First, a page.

Ladi Damisa was alone in her bedroom when suddenly she knew something was wrong. She heard gunshots and people screaming outside.
“So I rushed out of the room. Even though I couldn’t see, I could feel the chaos everywhere.”
There were others running for their lives, so Damisa ran for her life. She knew that if she didn’t run she would die. Only, Ladi Damisa is totally blind. She could not see where she was running.
She ran blindly, until she was brought to a sudden, painful halt.
Long before her village was attacked by gunmen, Ladi Damisa went through her own personal terror. What had started as mere eye pain later led to total blindness.
“After my husband passed away twenty years ago, I worked hard on the farm to feed my six children,” Damisa said. “My first child is in his thirties while the last is in his twenties. But then the eye problem started in 2013 and I couldn’t figure out why it was happening. It started with one eye but eventually spread to the other.”
Ladi, whose village, Dogon Noma, is in Kajuru Local Government Area (LGA) of Kaduna State, northwest Nigeria, visited both hospitals and traditional medicine men in vain. None could figure out why her sight was slowly failing, and all she could do was try to manage the pain until she slowly lost her vision.
Before she was later forced to leave Dogon Noma in 2019, she became dependent on her children and “the generosity of kind neighbours for sustenance.”
Even though Ladi slowly adjusted to a life of blindness, there were still many things she couldn’t do for herself.
Another form of terror
When the terrorists came, on March 11 2019, Ladi knew she had to run, even though she didn’t know which direction she should run towards. With no one at home to guide her, she only hoped that she could somehow make it out alive.
“I ran until I accidentally ran into a big tree, which forced me to fall to the ground and that’s where they found me.”
Ladi could not see her attacker’s face or calculate his next move. He stood over her and spoke harshly in a language she didn’t understand.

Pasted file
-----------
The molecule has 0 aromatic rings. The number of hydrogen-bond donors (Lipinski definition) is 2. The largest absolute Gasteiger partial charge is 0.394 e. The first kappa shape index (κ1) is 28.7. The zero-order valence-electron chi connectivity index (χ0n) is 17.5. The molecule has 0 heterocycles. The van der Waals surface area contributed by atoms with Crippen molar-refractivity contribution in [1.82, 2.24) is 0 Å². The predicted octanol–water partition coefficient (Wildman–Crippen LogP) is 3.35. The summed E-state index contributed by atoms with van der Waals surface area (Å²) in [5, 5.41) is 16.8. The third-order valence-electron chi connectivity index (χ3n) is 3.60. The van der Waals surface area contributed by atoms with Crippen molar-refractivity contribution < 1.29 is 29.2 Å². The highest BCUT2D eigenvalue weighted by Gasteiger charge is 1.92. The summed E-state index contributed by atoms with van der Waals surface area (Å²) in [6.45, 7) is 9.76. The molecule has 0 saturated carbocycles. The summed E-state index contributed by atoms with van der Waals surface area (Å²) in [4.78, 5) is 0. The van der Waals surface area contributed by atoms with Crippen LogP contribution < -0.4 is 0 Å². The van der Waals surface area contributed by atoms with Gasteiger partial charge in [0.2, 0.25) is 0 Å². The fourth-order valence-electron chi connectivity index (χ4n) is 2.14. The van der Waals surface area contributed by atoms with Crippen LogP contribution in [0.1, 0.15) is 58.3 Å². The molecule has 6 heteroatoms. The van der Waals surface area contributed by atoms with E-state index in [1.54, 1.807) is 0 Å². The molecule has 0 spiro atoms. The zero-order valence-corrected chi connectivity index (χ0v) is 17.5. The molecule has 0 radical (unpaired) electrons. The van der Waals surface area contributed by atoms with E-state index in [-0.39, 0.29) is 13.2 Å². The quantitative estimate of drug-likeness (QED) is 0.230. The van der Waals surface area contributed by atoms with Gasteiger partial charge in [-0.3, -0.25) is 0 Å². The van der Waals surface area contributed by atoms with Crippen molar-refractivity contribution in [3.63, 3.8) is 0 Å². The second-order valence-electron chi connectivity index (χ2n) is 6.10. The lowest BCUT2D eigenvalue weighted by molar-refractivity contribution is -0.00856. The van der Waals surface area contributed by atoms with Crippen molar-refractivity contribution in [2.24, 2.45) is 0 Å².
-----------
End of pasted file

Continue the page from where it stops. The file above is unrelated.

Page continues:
“The first blow of the cutlass hit me right in my forehead and the second blow hit me at the nape of my neck.”
In excruciating pain, Ladi passed out right there by the tree. She was later discovered by rescuers who drove her to a hospital in the nearest village.
In July 2020, the presidency of the Federal Republic of Nigeria described the violence in southern Kaduna as an “evil combination of politically-motivated banditry, revenge killings and mutual violence by criminal gangs acting on ethnic and religious grounds.”
According to the data provided by the Council on Foreign Relations, Kaduna State is the second most insecure state in Nigeria after Zamfara State. Reports by Amnesty International show that the violence could be traced back to the 2011 elections during which many people lost their lives and properties.
But for Ladi, the reality of looming terror began in 2018.
Back then stories of numerous attacks in neighbouring villages began to spread and Rohila, her daughter, arranged for her to move to Dogon Noma. Before then, Ladi had lived her entire life in the small settlement of Unguwan Damisa in Kutura, also in Kajuru LGA.
So, Ladi, her son, and other extended family members, including her mother in-law, came to live in Dogon Noma.
Little did they know that their latest abode would have its own share of attacks.
Surviving the hard way
“I was just so happy to learn that none of my children were killed, even though one of my daughters suffered a life threatening injury as a result of the attack,” she told HumAngle.
Her daughter, Rohila, suffered great loss. The attackers cut her arm off and killed three of her children.
Now they live close to each other in Mararaban Kajuru, a bustling part of the local government area.
“My son, Francis, was able to get a house and I currently live there with him and his family,” she said, adding that the family pays rent of N12, 000 annually. “This amount may not seem like much to many but my family still struggles to pay it.”
Things have been tougher for Ladi since her displacement. Her children struggle to get work to do. Even with the occasional farm work, their standard of living has significantly reduced.
“It hurts us that we cannot go back to our home even though we have lands there that can help feed us and take care of our daily needs,” she said.
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